AMOS puts on a wide variety of social and fraternal events in public and in private including conventional ones such as banquets and parties as well as more unusual ones, such as staging a mock trial for a member[11] or performing as a kazoo band.[12] One sanctorum was known to actually have its own live goat.[13] Like the Odd Fellows lodges from whom AMOS, draws its membership, sanctorums and members are involved with charitable works, such as visiting and providing financial assistance to the sick or aged.[14] Charitable works involving cognitive disabilities are a particular focus of charitable work performed by AMOS[15]

Regalia

Basic member fez and Supreme officer fez from the Ancient Mystic Order of Samaritans.

The regalia of AMOS is a

  • The Museum of Fezology: Odd Fellows (IOOF)
  • Oriental Order of Humility and Perfection / Ancient Mystic Order of Samaritans

External links

  1. ^ a b Samaritans to Hold Annual Convention in California, Schenectady Gazette Schenectady: 14 July 1954, p. 7.
  2. ^ a b c d e Axelrod, Alan. The International Encyclopedia of Secret Societies and Fraternal Orders. New York: Checkmark Books, 1997, p. 221.
  3. ^ Ahab Sanctorum to Initiate Large Class in Groton, The Evening Day New London: 12 January 1928, p. 4.
  4. ^ 2 Women Join IOOF Fun Unit, Reading Eagle Reading: 13 Feb 1968, p. 25.
  5. ^ Samaritans Begin Rome Convention, Rome News-Tribune Rome: 8 Aug 1983, p. 1.
  6. ^ New Members To Be Initiated By Fun Order, Reading Eagle Reading: 10 Apr 1969, p. 10.
  7. ^ a b c Ottawa Journal Ottawa: 9 May 1936.
  8. ^ a b Oriental Order of Humility and Perfection / Ancient Mystic Order of Samaritans, phoenixmasonry.org
  9. ^ Wilmot to Visit AMOS Divisions in Western US, Schenectady Gazette Schenectady: 4 May 1948, p. 3.
  10. ^ a b c d Constitution and By-Laws of the Supreme Sanctorum of the A.M.O.S. United States and Canada (2013)
  11. ^ Mock Trial Will Be Held By Sanctorum, Ottawa Citizen Ottawa: 7 December 1928, p. 21.
  12. ^ Gotno Sanctorum visits Cornwall, Ottawa Citizen Ottawa: 10 June 1929, p. 16.
  13. ^ Gotno Sanctorum to Smith Falls,Ottawa Citizen Ottawa: 23 Oct 1922, p. 5.
  14. ^ New Officers of Samaritans Are Installed, Ottawa Citizen Ottawa: 17 June 1955, p. 2.
  15. ^ Odd Fellows are a busy group, Bangor Daily News Bangor: 6 Mar 1991, p. 16-17.
  16. ^ The Palo Alto Pilot Palo Alto: 26 May 1882.
  17. ^ The Oddfellows The Toronto Mail Toronto: 12 Aug 1887, p. 8
  18. ^ Short Local Items The Florence Times Florence: 2 Dec 1893, p. 3
  19. ^ Tea Table Talk The Evening Argus Owosso: 2 Feb 1900, p. 13.
  20. ^ a b c Georgia Gossip The Daily Constitution Atlanta: 6 Jun 1876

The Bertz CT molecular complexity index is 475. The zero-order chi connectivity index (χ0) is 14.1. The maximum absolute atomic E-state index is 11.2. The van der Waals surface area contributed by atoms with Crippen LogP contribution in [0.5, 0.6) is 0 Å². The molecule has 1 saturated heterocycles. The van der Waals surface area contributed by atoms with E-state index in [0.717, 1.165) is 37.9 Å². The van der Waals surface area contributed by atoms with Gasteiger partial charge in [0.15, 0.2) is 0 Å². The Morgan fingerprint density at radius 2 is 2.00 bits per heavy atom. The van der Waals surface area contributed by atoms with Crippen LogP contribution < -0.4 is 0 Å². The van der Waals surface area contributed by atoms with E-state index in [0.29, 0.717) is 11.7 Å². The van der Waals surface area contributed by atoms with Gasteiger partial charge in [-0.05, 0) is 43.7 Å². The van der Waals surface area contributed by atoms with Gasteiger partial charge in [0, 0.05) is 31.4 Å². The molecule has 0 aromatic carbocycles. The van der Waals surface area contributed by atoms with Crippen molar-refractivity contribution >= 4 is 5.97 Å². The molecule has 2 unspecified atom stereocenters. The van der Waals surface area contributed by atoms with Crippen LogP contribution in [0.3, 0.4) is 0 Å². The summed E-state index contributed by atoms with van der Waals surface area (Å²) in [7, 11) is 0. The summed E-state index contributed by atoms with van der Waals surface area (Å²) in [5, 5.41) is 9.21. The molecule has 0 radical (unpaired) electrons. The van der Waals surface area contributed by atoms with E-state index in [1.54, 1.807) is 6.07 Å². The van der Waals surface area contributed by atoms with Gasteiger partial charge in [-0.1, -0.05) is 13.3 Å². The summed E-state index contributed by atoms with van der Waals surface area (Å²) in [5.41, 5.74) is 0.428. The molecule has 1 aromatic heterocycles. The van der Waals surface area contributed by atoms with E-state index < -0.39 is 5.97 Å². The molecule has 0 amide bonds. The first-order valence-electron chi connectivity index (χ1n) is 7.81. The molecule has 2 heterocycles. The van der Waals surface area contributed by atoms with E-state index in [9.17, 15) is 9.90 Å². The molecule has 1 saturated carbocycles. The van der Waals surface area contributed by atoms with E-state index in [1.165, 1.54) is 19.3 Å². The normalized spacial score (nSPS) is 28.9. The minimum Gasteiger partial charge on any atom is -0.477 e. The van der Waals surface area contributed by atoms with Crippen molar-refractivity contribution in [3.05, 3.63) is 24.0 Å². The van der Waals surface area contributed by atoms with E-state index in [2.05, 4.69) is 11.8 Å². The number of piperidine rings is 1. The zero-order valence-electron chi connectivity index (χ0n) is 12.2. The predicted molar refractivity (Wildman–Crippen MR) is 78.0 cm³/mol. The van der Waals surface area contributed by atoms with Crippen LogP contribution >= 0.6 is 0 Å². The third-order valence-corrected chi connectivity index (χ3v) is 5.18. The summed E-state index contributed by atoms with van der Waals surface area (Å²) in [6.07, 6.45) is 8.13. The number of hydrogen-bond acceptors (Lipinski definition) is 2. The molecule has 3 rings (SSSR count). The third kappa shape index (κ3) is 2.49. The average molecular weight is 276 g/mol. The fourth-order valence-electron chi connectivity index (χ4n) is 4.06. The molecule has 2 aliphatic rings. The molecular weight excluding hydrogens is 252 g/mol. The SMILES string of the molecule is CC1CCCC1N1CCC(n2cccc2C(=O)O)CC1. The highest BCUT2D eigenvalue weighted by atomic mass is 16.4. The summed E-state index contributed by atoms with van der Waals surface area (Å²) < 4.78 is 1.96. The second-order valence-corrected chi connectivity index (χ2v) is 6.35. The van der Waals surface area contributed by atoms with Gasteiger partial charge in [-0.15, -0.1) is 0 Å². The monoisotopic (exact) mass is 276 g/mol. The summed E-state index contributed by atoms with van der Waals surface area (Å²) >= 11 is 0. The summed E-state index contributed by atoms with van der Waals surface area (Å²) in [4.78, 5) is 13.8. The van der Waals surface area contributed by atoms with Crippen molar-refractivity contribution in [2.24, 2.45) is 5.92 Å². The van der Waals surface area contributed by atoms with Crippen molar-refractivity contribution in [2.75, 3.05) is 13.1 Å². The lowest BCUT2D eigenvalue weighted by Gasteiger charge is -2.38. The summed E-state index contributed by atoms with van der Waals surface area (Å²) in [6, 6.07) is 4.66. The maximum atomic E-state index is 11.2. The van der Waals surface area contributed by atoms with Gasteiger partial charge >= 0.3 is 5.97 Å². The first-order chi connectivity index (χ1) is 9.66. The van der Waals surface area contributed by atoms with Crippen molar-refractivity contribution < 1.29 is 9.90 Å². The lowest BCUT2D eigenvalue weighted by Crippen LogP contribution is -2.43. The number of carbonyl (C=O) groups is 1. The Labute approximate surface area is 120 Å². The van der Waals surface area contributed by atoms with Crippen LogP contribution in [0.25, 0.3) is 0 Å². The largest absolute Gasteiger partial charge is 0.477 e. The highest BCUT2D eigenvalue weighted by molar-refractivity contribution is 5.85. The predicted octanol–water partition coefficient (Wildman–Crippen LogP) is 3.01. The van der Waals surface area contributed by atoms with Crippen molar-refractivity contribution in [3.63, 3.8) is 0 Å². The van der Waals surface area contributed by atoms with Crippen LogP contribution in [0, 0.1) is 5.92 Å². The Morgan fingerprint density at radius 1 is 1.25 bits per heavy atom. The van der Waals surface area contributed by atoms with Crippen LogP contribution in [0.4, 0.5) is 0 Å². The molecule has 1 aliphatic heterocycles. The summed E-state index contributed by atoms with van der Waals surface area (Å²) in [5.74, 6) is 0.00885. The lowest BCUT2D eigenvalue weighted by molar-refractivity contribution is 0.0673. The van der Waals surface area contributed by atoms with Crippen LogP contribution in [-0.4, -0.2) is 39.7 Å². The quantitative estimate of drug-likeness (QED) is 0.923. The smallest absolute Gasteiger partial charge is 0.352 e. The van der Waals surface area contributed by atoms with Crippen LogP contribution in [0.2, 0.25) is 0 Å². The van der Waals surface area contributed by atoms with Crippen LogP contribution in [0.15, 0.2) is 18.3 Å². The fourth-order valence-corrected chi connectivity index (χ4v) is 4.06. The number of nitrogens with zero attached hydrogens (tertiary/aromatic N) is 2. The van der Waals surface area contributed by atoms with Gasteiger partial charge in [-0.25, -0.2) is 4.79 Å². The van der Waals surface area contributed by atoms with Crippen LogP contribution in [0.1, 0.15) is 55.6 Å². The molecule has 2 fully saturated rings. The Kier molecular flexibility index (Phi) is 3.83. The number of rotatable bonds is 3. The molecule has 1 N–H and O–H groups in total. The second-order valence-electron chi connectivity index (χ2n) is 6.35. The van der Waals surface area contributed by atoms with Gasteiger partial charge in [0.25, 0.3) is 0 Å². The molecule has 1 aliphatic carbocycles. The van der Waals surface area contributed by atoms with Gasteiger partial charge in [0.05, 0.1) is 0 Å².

21. ^ The Ledger-Standard 30 Oct 1882.
  22. ^ The Beleville Telescope 27 Dec 1877
  23. ^ a b c d Preuss, Arthur. Dictionary of Secret and Other Societies. St. Louis: B. Herder Book Co., 1924, p. 386-388.
  24. ^ Oriental Princes in Session Nashua Telegraph Nashua: 23 Feb 1924, p. 1.
  25. ^ Preuss, Arthur. Dictionary of Secret and Other Societies. St. Louis: B. Herder Book Co., 1924, p. 178.
  26. ^ The Portsmouth Times Portsmouth: 18 May 1894, p. 1.
  27. ^ Muscovites End Meeting, The Deseret News Salt Lake City: 17 July 1912, p 12.
  28. ^ Lead Daily CallLead: 30 July 1925, p. 1.
  29. ^ The Constitution Atlanta: 11 Mar 1916, p. 10.
  30. ^ The Anniston Star Anniston: 18 Oct 1921, p. 6.
  31. ^ The Daily Times-Enterprise Thomasville: 24 May 1920, p. 7.
  32. ^ The Shebyville Republican Shelbyville: 10 Oct. 1922, p. 3.
  33. ^ a b "Odd Fellows (IOOF)". The Museum of Fezology. Retrieved 25 October 2015. 
  34. ^ Oakland Tribune Oakland: 25 Apr. 1925, p. 6.
  35. ^ Oakland Tribune Oakland: 24 Apr. 1924, p. 11.
  36. ^ Oakland Tribune Oakland: 25 Oct. 1924, p. 16.
  37. ^ Oakland Tribune Oakland: 12 Dec. 1924, p. 33.
  38. ^ "Lawrence Journal-World - Google News Archive Search". google.com. Retrieved 20 October 2015. 
  39. ^ "Freemasons of California - Mill Valley Lodge #356". millvalleymasons.com. Retrieved 20 October 2015. 

References

See also

Negotiations between the Imperial Order of Muscovites and the Oriental Order of Humility and Perfection for a merger began as early as 1917. By 1923, plans were drawn up as to how the Orders were to be amalgamated and this was officially commenced in August 1924, when they formed the United Order of Splendor and Perfection. However this group was beset by internal strife and was reorganized the next year as the Ancient Mystic Order of Samaritans.[33] Other mergers of 1924 included the Veiled Prophets of Baghdad, Pilgrim Knights of Oriental Splendor and Ancient Mystic Order of Cabirians.[38][39]